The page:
My sample world
Well, I’ve been blabbering on about how you could create a world- remember, mix reality and invention- but I haven’t given any examples. So, here’s a description of a world I’m using for a story at the moment.
Arlon: It’s a feudal society. It’s set in a medieval sort of time period, in about the 1200’s. (Yes, very unoriginal, I know, but it makes everything so much easier!) There is magic in the country of Arlon, called Singing. There is Dark Singing and Land Singing. Dark Singing is very powerful and evil and there is the possibility to do almost anything using it. A Dark Singer is born with the ability to hum, sing or even just tap out a rhythm and put into it a spell. Land Singing is good magic, but Land Singing is far more limited than Dark Singing. Land Singing can be healing magic, or love spells, or weather magic.
Arlon is a small kingdom, which is basically confined to one large valley, surrounded by the highest mountains in the world. Barely anybody who lives in Arlon has ever been out of it- and barely anyone who lives outside Arlon has ever gone in. The mountains are easy to cross for about two weeks in the summer, but to travel over them takes three weeks, so barely anybody tries it. If you don’t set off within those two weeks- well, more than half the people who attempt it don’t make it. The outside world isn’t even mentioned within Arlon, because it’s so distant. Arlon is made up of small villages, with only one largish town, which is the capital city. No village is more than a kilometre from another villages.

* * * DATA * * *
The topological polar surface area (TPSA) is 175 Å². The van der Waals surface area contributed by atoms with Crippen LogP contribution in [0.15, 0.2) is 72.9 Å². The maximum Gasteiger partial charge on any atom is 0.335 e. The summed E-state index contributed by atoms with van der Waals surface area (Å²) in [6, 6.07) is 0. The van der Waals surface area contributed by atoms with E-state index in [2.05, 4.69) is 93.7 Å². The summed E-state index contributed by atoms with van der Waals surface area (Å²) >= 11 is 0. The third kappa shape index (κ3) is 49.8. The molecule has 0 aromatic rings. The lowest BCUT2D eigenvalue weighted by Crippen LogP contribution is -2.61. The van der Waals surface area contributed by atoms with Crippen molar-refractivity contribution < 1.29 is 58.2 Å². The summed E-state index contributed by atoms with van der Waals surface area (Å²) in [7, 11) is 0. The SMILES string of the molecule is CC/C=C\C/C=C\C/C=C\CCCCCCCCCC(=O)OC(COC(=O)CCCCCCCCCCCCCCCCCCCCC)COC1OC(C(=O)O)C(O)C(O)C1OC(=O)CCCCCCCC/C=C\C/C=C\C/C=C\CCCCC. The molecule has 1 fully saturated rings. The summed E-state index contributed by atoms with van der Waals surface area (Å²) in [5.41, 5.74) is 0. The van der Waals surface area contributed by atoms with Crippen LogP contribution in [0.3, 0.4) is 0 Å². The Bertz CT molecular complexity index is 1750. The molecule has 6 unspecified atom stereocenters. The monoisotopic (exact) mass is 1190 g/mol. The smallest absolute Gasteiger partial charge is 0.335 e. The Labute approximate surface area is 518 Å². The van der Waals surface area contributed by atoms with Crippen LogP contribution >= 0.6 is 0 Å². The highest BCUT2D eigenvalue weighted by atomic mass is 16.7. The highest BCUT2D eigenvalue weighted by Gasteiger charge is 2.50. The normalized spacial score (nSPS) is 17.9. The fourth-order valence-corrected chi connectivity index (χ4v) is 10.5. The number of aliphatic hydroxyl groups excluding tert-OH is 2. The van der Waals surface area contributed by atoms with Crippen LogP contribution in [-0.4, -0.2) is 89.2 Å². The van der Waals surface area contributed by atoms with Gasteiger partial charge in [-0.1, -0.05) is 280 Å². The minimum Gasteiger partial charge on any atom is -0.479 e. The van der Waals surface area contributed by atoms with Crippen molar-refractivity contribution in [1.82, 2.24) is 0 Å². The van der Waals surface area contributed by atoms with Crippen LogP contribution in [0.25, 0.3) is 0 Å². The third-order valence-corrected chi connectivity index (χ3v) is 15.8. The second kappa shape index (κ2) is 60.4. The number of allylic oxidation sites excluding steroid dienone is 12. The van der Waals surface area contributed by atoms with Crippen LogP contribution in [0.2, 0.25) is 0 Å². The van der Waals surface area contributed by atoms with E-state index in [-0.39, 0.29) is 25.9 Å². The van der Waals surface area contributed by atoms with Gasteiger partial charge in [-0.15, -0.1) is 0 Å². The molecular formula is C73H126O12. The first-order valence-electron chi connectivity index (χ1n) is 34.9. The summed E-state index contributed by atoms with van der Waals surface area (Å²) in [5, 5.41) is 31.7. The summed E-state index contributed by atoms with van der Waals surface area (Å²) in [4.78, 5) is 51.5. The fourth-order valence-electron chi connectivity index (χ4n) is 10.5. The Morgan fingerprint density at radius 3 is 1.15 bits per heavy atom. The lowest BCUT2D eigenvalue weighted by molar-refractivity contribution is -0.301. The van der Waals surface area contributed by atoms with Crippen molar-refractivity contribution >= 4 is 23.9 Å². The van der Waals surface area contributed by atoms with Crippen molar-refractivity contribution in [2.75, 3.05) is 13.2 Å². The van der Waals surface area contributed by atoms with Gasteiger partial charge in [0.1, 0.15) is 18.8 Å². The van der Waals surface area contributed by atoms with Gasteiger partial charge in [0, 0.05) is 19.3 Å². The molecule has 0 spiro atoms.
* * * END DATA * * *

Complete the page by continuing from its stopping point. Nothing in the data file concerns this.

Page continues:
Anyway, I hope this article has been helpful!
FARP Article Guestbook
|1 Nov 2011|| Anon.|
Really nice article, though I cannot agree with the sentence in which you say that the presence of cannons should exclude the use of castles. In Europe castles were still in use at the beginning of the 19th century, for example the bastille was a castle modified to be used as a jail when was conquered during the french revolution on 14th july 1789. Cannons have been used certainly during the 13th century. Obviously there’s need to balance the efficiency, weight and ability of maneveur of the weapon with its power and with the type and size of the castles.
|5 Jan 2012|| ספא בתל אביב|
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|11 May 2012|| Anon.|
|14 Aug 2012|| Anon.|
Arthur C Clarke once said that any sufficiently advanced technology would be virtually indistinguishable from magic. Just because we understand how a particular device functions, it doesn’t mean that everyone will. Hence, a really good plot device can be the interaction of differing tech levels between one set of characters and another.
|17 Sep 2012|| Anon.|
In his novel Imperial Earth (I think that was the one), Arthur C Clarke mentioned in passing that Earth picked its governorsl at random from a list of eligible persons (and "gave them time off for good behaviour"
|9 Jan 2013|| Lewis Baird|
Brilliant article, I like your originality demonstrated with Arlon.
|30 Apr 2013|| Jade Louise Danson|
Where can the article Medival Demography be found?